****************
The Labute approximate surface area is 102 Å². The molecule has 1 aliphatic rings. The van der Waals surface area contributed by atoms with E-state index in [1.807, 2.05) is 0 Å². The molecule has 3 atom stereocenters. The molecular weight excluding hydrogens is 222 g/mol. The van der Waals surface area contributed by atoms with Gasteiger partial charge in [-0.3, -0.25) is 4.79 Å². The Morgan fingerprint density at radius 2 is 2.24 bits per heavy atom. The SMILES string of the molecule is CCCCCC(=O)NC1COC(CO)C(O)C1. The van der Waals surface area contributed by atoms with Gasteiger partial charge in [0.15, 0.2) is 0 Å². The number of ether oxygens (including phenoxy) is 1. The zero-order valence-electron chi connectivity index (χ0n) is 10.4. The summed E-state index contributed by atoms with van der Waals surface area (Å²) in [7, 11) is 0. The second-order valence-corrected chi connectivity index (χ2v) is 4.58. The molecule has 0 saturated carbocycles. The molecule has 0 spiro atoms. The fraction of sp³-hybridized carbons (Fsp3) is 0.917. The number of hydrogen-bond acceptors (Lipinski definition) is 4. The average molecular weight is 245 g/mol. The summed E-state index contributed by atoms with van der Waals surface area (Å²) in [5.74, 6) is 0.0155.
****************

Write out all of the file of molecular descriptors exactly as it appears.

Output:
The Labute approximate surface area is 102 Å². The molecule has 1 aliphatic rings. The van der Waals surface area contributed by atoms with E-state index in [1.807, 2.05) is 0 Å². The molecule has 3 atom stereocenters. The molecular weight excluding hydrogens is 222 g/mol. The van der Waals surface area contributed by atoms with Gasteiger partial charge in [-0.3, -0.25) is 4.79 Å². The Morgan fingerprint density at radius 2 is 2.24 bits per heavy atom. The SMILES string of the molecule is CCCCCC(=O)NC1COC(CO)C(O)C1. The van der Waals surface area contributed by atoms with Gasteiger partial charge in [0.15, 0.2) is 0 Å². The number of ether oxygens (including phenoxy) is 1. The zero-order valence-electron chi connectivity index (χ0n) is 10.4. The summed E-state index contributed by atoms with van der Waals surface area (Å²) in [7, 11) is 0. The second-order valence-corrected chi connectivity index (χ2v) is 4.58. The molecule has 0 saturated carbocycles. The molecule has 0 spiro atoms. The fraction of sp³-hybridized carbons (Fsp3) is 0.917. The number of hydrogen-bond acceptors (Lipinski definition) is 4. The average molecular weight is 245 g/mol. The summed E-state index contributed by atoms with van der Waals surface area (Å²) in [5.74, 6) is 0.0155.